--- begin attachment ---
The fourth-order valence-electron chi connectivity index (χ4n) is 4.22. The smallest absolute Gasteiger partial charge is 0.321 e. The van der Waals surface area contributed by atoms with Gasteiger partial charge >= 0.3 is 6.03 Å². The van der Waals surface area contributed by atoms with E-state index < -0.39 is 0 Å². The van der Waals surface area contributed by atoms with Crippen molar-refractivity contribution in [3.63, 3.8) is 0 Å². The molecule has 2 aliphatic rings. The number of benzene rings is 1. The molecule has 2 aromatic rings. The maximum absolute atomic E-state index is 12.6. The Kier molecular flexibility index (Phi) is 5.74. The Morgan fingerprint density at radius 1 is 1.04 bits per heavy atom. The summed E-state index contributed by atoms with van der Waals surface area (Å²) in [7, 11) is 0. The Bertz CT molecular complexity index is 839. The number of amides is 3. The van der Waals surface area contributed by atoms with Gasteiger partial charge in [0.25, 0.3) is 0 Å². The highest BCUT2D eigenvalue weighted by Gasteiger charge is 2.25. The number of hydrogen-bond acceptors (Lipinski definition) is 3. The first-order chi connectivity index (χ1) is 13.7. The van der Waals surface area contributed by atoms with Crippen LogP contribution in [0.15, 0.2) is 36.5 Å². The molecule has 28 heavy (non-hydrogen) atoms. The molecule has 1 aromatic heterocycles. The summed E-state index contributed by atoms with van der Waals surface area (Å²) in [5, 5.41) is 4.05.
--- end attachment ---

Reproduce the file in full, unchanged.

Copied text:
The fourth-order valence-electron chi connectivity index (χ4n) is 4.22. The smallest absolute Gasteiger partial charge is 0.321 e. The van der Waals surface area contributed by atoms with Gasteiger partial charge >= 0.3 is 6.03 Å². The van der Waals surface area contributed by atoms with E-state index < -0.39 is 0 Å². The van der Waals surface area contributed by atoms with Crippen molar-refractivity contribution in [3.63, 3.8) is 0 Å². The molecule has 2 aliphatic rings. The number of benzene rings is 1. The molecule has 2 aromatic rings. The maximum absolute atomic E-state index is 12.6. The Kier molecular flexibility index (Phi) is 5.74. The Morgan fingerprint density at radius 1 is 1.04 bits per heavy atom. The summed E-state index contributed by atoms with van der Waals surface area (Å²) in [7, 11) is 0. The Bertz CT molecular complexity index is 839. The number of amides is 3. The van der Waals surface area contributed by atoms with Gasteiger partial charge in [0.25, 0.3) is 0 Å². The highest BCUT2D eigenvalue weighted by Gasteiger charge is 2.25. The number of hydrogen-bond acceptors (Lipinski definition) is 3. The first-order chi connectivity index (χ1) is 13.7. The van der Waals surface area contributed by atoms with Crippen LogP contribution in [0.15, 0.2) is 36.5 Å². The molecule has 28 heavy (non-hydrogen) atoms. The molecule has 1 aromatic heterocycles. The summed E-state index contributed by atoms with van der Waals surface area (Å²) in [5, 5.41) is 4.05.